Our main objective for traveling to North England was to visit the Lake District. The Lake District is one of England’s prime tourist attractions and even in off season the towns were bustling with people. Stunning nature, the highest mountains and largest lakes in England make the Lake District such a magical places and have inspired legions of writers and artists in their work. But the Lake District is also famous as a walking and hiking paradise for outdoor enthusiasts, so my boyfriend and me were most looking forward to discovering nature on foot.
We stayed in Keswick in the Northern Lakes and I wish we could have stayed longer than one night. There were so many hikes in the area of a varying degree of length and difficulty and it was really hard to settle on only one. But that just means that I’m going to have to go back one day – and that’s absolutely fine with me!
In the end, we decided on a path through Borrowdale, which Lonely Planet describes as one of “the Lake District’s most beautiful valleys”. Borrowdale lies just south of the lake Derwent Water and is far away from the main tourist routes. Life is quiet, the nature is stunning and there seem to be more sheep than people. Exactly my kind of place!
We took the ‘Borrowdale Rambler’ from Keswick til Rosthwaite, where we immediately found the beginning of our path. Rosthwaite is a tiny village with only a handful of houses, but the most stunning surroundings you could imagine. Who needs fancy stores and a Starbucks on every corner if you can wake up with mountains on your doorstep every single morning?
The first part of our walk led us up a mountain towards the tiny hamlet of Watendlath that lies hidden at a mountain pass. It was a steep climb on uneven ground, but nothing that you wouldn’t be able to handle. What I love most about hiking up mountains is how quickly you notice your progress. One moment you’re standing on sea level and before you know it, you’re standing at a lookout enjoying the view and the fruits of your labor. Before I moved to Norway, mountains always intimidated me, but now I enjoy the challenge of a good climb.
And if this is the view you’re rewarded with…
… then it’s certainly worth the physical effort. We visited in March which is off season in the Lake District, but I loved seeing the trees without leaves and all the different colors on the mountain sides.
Once we reached Watendlath, the hardest part of the walk was over. We still had some miles in front of us, but it was mostly downhill and flat from there.
We walked along the mountain range for a bit before climbing down into the valley again. The next part of the hike would have led us along the southern shore of Derwent Water, but because there had been heavy rainfalls the days before, the path was pretty much flooded. It's England, after all!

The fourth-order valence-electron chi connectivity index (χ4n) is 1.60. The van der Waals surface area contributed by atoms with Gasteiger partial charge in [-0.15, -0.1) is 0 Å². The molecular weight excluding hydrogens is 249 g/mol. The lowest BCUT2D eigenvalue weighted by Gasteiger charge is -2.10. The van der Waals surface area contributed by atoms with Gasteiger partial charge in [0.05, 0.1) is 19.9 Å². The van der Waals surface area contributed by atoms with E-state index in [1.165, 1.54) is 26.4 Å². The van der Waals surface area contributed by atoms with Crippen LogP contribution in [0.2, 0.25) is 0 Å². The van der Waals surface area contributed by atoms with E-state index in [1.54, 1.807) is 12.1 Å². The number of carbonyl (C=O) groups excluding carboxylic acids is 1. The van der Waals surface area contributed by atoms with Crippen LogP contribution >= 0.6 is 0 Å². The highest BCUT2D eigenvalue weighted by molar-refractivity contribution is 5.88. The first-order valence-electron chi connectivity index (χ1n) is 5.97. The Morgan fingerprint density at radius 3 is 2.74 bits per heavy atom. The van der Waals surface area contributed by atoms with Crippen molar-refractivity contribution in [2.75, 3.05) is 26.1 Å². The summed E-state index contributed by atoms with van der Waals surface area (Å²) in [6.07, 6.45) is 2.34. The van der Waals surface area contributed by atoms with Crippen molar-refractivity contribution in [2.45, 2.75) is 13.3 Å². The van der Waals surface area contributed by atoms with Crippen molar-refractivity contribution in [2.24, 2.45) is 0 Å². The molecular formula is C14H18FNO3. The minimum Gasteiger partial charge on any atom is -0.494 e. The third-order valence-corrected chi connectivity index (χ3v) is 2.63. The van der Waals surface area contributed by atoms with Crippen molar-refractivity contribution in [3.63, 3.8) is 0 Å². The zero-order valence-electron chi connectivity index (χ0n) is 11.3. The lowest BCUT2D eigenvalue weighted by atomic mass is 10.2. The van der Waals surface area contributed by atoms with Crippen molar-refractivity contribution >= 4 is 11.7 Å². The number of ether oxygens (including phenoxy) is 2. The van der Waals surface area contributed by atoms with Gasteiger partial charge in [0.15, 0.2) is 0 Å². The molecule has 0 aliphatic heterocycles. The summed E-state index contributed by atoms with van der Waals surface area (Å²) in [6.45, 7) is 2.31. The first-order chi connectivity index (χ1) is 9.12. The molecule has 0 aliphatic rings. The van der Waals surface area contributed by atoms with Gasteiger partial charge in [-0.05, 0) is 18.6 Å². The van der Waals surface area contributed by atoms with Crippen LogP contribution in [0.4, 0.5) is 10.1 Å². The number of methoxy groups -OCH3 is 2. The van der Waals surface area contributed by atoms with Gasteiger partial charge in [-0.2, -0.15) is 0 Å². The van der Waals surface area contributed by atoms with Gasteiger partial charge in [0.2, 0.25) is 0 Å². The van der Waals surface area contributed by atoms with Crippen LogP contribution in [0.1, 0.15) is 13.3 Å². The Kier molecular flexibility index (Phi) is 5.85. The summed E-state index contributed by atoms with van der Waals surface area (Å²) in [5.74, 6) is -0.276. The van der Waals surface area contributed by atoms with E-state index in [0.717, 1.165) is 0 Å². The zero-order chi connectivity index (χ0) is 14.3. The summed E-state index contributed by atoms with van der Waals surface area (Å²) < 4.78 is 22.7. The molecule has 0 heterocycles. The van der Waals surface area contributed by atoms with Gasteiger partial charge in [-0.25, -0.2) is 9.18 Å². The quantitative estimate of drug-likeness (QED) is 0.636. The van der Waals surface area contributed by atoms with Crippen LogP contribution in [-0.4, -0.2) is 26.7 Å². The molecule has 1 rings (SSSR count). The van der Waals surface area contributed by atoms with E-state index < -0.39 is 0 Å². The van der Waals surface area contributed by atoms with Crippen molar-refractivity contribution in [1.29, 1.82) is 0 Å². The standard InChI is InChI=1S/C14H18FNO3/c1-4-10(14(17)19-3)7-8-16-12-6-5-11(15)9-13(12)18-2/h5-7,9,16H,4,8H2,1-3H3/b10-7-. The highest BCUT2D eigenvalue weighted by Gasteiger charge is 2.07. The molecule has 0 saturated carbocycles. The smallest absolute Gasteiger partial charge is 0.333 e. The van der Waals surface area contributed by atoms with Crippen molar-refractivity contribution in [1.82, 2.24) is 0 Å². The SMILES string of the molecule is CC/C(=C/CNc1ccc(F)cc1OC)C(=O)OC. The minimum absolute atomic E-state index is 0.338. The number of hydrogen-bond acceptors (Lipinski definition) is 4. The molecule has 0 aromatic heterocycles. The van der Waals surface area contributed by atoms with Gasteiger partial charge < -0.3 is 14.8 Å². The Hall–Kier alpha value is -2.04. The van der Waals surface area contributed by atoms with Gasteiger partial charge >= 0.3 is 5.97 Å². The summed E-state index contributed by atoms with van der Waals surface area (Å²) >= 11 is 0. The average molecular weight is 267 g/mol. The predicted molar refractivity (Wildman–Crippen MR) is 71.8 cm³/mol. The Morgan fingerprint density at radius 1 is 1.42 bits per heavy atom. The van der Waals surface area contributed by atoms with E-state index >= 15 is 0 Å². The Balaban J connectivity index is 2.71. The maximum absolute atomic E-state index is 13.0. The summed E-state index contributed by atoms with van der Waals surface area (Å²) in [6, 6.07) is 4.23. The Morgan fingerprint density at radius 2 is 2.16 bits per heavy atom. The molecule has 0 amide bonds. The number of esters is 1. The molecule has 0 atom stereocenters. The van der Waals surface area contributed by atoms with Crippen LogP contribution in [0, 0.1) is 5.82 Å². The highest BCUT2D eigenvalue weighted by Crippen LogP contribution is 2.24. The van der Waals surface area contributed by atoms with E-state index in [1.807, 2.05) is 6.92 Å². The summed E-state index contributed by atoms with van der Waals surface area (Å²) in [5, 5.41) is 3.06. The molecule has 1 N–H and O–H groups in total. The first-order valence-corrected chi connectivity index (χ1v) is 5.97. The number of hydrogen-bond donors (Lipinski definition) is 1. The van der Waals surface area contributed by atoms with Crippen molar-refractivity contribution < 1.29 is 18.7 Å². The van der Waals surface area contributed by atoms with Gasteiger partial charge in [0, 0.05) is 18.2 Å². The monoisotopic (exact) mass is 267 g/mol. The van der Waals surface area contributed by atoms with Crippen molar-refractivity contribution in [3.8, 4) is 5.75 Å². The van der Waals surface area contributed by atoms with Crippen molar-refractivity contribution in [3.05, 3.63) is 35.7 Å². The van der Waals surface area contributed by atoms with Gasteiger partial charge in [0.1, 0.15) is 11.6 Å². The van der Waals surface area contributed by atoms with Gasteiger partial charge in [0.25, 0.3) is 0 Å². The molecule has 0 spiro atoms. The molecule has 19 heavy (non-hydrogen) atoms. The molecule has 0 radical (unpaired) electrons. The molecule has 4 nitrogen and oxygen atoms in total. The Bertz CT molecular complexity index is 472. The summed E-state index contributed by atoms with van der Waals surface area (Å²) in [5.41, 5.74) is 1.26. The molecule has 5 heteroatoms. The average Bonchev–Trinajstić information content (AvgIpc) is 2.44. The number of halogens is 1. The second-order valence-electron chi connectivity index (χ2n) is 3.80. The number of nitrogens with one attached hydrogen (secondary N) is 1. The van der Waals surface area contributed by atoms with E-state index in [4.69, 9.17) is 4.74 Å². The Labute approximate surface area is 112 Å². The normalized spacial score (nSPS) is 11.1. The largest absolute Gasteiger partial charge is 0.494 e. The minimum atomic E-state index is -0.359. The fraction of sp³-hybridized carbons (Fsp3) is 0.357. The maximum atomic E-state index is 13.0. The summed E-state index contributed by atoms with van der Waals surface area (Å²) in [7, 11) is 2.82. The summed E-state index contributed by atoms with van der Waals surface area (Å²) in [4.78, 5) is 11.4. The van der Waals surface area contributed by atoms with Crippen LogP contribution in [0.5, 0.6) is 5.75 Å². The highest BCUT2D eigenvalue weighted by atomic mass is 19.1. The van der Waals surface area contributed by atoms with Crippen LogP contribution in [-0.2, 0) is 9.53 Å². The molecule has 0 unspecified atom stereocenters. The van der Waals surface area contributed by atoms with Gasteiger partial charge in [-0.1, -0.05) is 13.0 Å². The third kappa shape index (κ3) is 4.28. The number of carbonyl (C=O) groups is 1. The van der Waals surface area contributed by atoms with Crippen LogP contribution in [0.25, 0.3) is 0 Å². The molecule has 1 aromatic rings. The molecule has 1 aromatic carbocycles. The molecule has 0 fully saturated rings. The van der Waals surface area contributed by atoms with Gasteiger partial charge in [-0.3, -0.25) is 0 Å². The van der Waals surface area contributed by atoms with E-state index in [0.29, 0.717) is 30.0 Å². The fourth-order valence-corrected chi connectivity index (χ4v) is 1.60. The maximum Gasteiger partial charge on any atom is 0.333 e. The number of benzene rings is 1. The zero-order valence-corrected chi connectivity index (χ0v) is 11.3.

I tried to find a way through the pond (let’s be real, it’s not a puddle anymore) in my Wellies – remember how I said they were the best fashion piece I’ve invested in in the last two years? – that was reasonable for people in Hiking Boots as well, but once the water hit my mid-calves, we realized that it was probably a useless effort. So we cut our hike short and decided to walk along the street before rejoining our original path a little bit later.
While it certainly wasn’t a sunny day, it had been pretty dry that day so far, but our luck changed and soon thick raindrops fell from the clouds. In a moment of
thoughtlessness, I had decided to not bring my proper rain jacket to England
with me and while the winter jacket that I wore instead at least kept me warm, it
did a poor job of keeping my head dry – that’s what you get when you’re jacket
doesn’t have a hood. You would think that living in Norway taught me a thing or
two about always being prepared for rain, but oh no.
On our way back to the bus station, we walked passed a giant bowder stone. I tried to demonstrate my strength, but it seems like I need to lift some more weights before I can make any sort of impact.
Each week Bonnie, Tina and me select one post each from all the linked up posts the week before that we enjoyed especially. Please make sure to head over to their blogs to see who they picked! :)
This week, I’m putting a special spotlight on Rachel from Me, Myself and Atlanta. Rachel is a British expat living in the US with her German husband and for the last themed Travel Tuesday she wrote about a quintessential British institution: Afternoon Tea! Rachel wrote about her experience at Bettys in York, a place that I visited not so long ago as well and while I didn’t go for the whole experience, I can confirm that they brew a great cup of tea!
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